He thinks the support group will give students an opportunity to see that they are not alone in their struggle, provide support to each other, and exchange ideas and strategies for dealing with mental health on campus. The group is still in development, but Weinstein has some ideas for what he would like it to look like. One idea is a weekly CAPS-mediated therapy group, though discussions for implementing this group are still preliminary.“It seems like there was consensus that people were interested in moving this forward and making something sustainable out of this, and I think the reason why people at first wanted to try making it CAPS mediated was just because we’re not familiar with each other enough to make it a student run thing. I think people are still trying to exactly figure out what exactly it is that they’re looking for,” said Weinstein.

Weinstein hopes that the group can help offer students social support and resources to help them navigate their illness in respect to the campus. One student who is interested in the support group is Jinje Dong ’18. He struggles with an undiagnosed chronic health condition and hopes that the support group can provide him with ways of navigating the college’s resources and prevent needless struggles.

In addition to having CAPS support sessions, he would like to see more support in the administration. Currently, chronic illness support is run through Hempling in the Student Disability Service office.  Hempling will work with different departments on campus, including Worth, CAPS, dining services, Deans and others, to help support the student.

“When students work with the Student Disability Service to explore possible ADA accommodations, we try and identify reasonable accommodations that will enable the student to access all of the programs and services of the College while also upholding fundamental academic and program requirements,” said Hempling.

Dong suggested that administration could do more to help with non-life-threatening emergencies. Although his health concerns are not deadly, if symptoms arise in the middle of the night, he would like to have health-care options.

In the long-run Weinstein would like to have a specialized position on campus for students who struggle with chronic illness.  He hasn’t had in-depth conversations about the idea with the administration and or decided what their role would be, but he sees the need for a support system or mentorship role for students with chronic illness.

“Leslie has the accommodation, she’s got the bureaucracy side well taken care of, but I don’t think there’s anyone who fills the role of, I think part of it is someone who can give students practical tips like action oriented advice, helping students communicate with professors who might not have a good ability to relate to being in pain or even other students,” said Weinstein.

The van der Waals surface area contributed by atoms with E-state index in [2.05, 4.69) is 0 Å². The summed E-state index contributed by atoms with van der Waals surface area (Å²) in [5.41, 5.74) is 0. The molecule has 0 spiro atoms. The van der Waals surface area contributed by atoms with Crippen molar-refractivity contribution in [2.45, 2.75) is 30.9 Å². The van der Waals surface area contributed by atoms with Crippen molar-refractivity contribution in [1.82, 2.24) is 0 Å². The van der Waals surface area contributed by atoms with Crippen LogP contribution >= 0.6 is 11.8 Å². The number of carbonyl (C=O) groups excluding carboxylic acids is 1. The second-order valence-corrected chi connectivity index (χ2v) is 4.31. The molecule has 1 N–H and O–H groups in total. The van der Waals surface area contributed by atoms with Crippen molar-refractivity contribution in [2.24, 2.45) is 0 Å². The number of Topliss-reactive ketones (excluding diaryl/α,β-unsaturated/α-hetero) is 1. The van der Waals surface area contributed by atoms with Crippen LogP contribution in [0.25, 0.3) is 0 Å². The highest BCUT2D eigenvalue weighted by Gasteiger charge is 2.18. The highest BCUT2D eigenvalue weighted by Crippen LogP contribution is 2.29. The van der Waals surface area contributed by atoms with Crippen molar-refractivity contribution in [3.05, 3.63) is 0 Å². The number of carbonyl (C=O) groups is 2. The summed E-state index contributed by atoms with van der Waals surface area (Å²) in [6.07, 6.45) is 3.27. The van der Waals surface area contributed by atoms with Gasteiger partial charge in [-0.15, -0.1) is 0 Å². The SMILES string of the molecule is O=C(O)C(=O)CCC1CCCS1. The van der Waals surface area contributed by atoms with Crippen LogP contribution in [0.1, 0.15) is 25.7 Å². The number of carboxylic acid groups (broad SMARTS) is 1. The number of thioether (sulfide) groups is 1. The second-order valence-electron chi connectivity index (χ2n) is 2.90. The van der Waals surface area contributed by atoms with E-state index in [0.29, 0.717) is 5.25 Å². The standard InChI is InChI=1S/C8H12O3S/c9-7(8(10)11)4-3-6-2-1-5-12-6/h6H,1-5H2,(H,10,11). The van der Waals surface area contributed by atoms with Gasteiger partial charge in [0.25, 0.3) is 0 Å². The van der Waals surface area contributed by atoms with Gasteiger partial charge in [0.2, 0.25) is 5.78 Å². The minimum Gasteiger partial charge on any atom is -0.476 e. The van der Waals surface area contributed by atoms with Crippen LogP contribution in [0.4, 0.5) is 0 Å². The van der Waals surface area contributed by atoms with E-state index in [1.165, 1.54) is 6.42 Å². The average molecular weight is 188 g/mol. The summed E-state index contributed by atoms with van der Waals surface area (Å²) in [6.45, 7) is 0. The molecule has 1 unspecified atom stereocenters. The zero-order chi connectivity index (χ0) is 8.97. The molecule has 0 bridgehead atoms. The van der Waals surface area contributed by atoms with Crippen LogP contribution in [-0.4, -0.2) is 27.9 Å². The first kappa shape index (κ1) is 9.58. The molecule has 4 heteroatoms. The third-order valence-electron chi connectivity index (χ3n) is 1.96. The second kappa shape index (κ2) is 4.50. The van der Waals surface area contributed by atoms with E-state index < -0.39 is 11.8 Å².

In addition to to the support group, Weinstein would like to see more understanding around chronic illness on campus in general. He hopes to bring in speakers to talk about the issue and spread awareness. In his op-ed, he said that “Issues of class, race, and gender are rightfully some of the staples of a Swarthmore dinner conversation. But pain is like a tree that falls and no one hears,” he said. To fix this problem, he hopes the college will provide him with some money to bring speakers in who can describe illness and disability on campus.

Dong agrees that awareness and empathy are often lacking on campus, saying that his situation is often hard to explain to professors, but a better understanding of the issue on campus could help him feel more confident in asking for the help he needs.

Hempling says she is happy that students are working to better their environment and improve the resources available to them.

“I love the idea of a support group as one of many potential resources for students who are coping with chronic illness.  It can be tremendously challenging, isolating, and draining to cope with a chronic illness.  One positive aspect of a group format is that it can provide a safe space where students can get to know one another, gain support, and share ideas and resources,” said Hempling.

Students who are interested in learning more about a support group or getting involved should contact Weinstein.